Boomer Grandmas–How We are a Force to be Reckoned With

GRANDPARENTS-WITH-GRANDCHILDREN77 million people were born between 1946 and 1964, which is defined as the baby boomer era (U.S. Census).  The first baby boomer turned 65 on January 1, 2011.  An American turns 50 every 7 seconds—that is more than 12, 500 people every day (U.S. Census).

The senior age group is now, for the first time, the largest in terms of size and percentage of the population in the U.S.

We are not surprised.  As members of the Boomer generation, we have had to deal with the difficulties as a large segment of society seeking college entrance at the same time, looking for jobs and housing at the same time, and now looking at how we are going to change growing old in the U.S.  We have also had the benefits and privileges of a safe childhood in the boom years after W.W. II. We have always been a force that shaped our American society and we are again.

The website put together interesting statistics about us, including those in the first paragraph above.  They have an ulterior motive. They claim to be the only company targeting advertisement specifically to us.  Why?  Here is what they claim:

Wealth of Baby Boomers and Seniors:

The 55+ age group controls more than three-fourths of America’s wealth (ICSC).

78 million Americans who were 50 or older as of 2001 controlled 67% of the country’s wealth, or $28 trillion.  (U.S. Census and Federal Reserve).

Baby Boomers control most of the net worth of American households and they account for 40% of total consumer demand. . . .

The 50+ have $2.4 trillion in annual income which accounts for 42% of all after-tax income (U.S. Government Consumer Expenditure Survey). . .

Spending Habits of Adults 50+:

Baby Boomers outspend other generations by an estimated $400 billion each year on consumer goods and services (U.S. Government Consumer Expenditure Survey). . . .

Baby Boomers account for nearly $230 billion, or 55% of consumer packaged goods sales . . . .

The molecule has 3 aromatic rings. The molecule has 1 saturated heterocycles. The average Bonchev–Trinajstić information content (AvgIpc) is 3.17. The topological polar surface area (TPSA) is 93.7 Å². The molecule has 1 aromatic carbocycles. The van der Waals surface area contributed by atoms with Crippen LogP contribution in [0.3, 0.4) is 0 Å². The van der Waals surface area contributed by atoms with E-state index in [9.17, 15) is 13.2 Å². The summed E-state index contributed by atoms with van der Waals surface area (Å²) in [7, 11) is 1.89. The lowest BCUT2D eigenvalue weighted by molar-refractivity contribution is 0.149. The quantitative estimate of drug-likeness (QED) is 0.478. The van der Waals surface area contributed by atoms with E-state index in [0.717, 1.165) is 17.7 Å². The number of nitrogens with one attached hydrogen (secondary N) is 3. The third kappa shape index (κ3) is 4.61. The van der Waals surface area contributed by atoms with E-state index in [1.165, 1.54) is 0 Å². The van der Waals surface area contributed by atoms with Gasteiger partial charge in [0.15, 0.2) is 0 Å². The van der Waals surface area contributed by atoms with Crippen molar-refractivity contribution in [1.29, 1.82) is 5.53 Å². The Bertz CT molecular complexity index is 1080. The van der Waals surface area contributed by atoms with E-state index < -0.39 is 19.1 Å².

Americans over 55 spend 50% of all vacation dollars in America (ICSC). . .

On Line Habits of Adults 50+:

One-third of the 195.3 million internet users in the U.S., adults aged 50+ represent the Web’s largest constituency. (Jupiter Research).

Two thirds of Americans 50+ buy from e-retailers online (Pew).

89% of seniors 65+ have personal email and use it regularly (Nielsen).

72% of baby boomers have broadband internet in their homes (thirdAge and JWT Boom). . . .

Adults 50+ spend an average of $7 billion online annually (SeniorNet).

72% of adults 55-63 and even 47% age 73+ shop online (Forrester). . .

The internet is the most important source of information for baby boomers when they make major market purchases, such as automobiles or appliances (Zoomerang).

42% of all travel industry purchases happen online, and adults 50+ account for 80% of all luxury travel spending (PEW Internet and American Life Project).

82% of adults aged 50+ who use the internet research health and wellness information online (Pew Internet and American Life Project).

The top four online websites for people over 60 are Google, Facebook, Yahoo, and YouTube (AARP).

With the knowledge above, we Grandmas are truly a force to be reckoned with.  We talk about our grandchildren’s proficiency on the internet, but it is actually us with the proficiency in large numbers.  Let’s think about how we can use these statistics and our power as Boomers to effect the change we want to see.  It is our responsibility to use our numbers and dollars to create a future environment that benefits our grandchildren.  If not us Grandmas, who?

In the meantime, I, for one, now understand why most of the commercials on television seem to have people with gray hair!





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